Recovery from substance abuse is an incredible thing.

Simply not being under the power of a substance, and living your life with freedom you didn’t have before, can feel like a miracle– because it is!

The process of getting clean from substances can be difficult, depending on your circumstances. It might involve an uncomfortable detox and some heavy-hitting inner work in an addiction treatment center.

But what comes next, after detox and treatment?

The work isn’t finished

It’s important to understand that recovery is an ongoing process. Although it would be nice if we were completely “fixed” after seeking addiction treatment, that’s simply not the case.

Just like addiction stems from a multitude of different factors, recovery has to be a multifaceted process as well. It has to be a choice that you continue to make each day– and some days, that choice will be harder to make.

Keep in mind that you’re building a new normal for yourself. If daily substance use was your default before you got treatment, that habit might still be deeply ingrained in you.

You’ll have to put in the work to structure your days in recovery and build a new set of positive, healthy habits.

Focus on your physical health

For many of us, physical health can take a backseat during active addiction. It becomes so much of a priority to seek out and use our substance of choice that we ignore things like proper sleep and nutrition, or even hygiene.

One of the best parts of recovery is the chance to truly practice self-care.

Treat yourself like a priority. That means making sure to get enough restful sleep, eating to nourish your body, drinking lots of water, and enjoying some form of physical movement whenever you can.

While you’re most likely also going to have to focus on your mental health, physical health is a very important thing to focus on– and it can make a huge difference in how you feel on a day-to-day basis.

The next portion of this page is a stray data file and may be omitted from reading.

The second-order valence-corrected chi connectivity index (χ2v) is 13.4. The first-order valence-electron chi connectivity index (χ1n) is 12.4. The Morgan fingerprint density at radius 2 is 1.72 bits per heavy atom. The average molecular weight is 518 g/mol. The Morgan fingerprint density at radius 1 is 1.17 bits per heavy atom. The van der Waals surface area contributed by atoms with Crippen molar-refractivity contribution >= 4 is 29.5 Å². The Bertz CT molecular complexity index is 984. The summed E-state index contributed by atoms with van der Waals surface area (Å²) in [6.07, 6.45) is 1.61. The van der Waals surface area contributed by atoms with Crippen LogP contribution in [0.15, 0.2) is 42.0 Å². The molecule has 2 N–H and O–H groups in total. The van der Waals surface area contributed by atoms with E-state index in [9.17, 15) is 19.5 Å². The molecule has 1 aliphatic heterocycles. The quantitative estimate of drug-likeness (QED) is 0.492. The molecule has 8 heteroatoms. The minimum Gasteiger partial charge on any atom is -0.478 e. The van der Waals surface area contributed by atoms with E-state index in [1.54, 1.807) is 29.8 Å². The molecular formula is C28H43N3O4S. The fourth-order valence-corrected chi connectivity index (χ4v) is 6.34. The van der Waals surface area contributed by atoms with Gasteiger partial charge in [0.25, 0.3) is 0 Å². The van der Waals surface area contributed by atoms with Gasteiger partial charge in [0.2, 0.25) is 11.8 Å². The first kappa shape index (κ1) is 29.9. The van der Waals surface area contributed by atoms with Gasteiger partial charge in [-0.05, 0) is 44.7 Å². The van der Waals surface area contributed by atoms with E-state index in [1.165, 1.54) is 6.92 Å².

Enjoy the extra time

One of the less-discussed characteristics of active addiction is how much time it takes up! If your main priority each day is making sure you have access to your substance of choice, and then using that substance, you probably didn’t have much time for things like personal hobbies.

You should have some extra time now that you’re in recovery. Take advantage of that time and try out some new things to develop your personal hobbies and interests.

You might find something you really enjoy, and having a project to focus on can also be very positive for your mental health.

Take it slow

Addiction can cause serious damage in our lives. Our relationships can greatly suffer, and we can experience major financial and legal troubles.

You can’t fix everything in one day. While you will certainly have to go about repairing personal relationships and handling any financial or legal issues that might have arisen, it’s a mistake to try and fix 100% of your problems as soon as you’re out of treatment.

When it comes to family and friends, slow and steady is the way to go. Don’t overwhelm them with apologies right away– instead, try to use actions instead of words to show your love and support for them. It will be a process, so be patient.

Are you ready to seek recovery?

If recovery sounds appealing to you, and you’re ready to repair your personal relationships and address your mental and physical health, it might be time to seek treatment.

Fill out our online assessment to get started, or give us a call with any questions you might have. We’re here to help.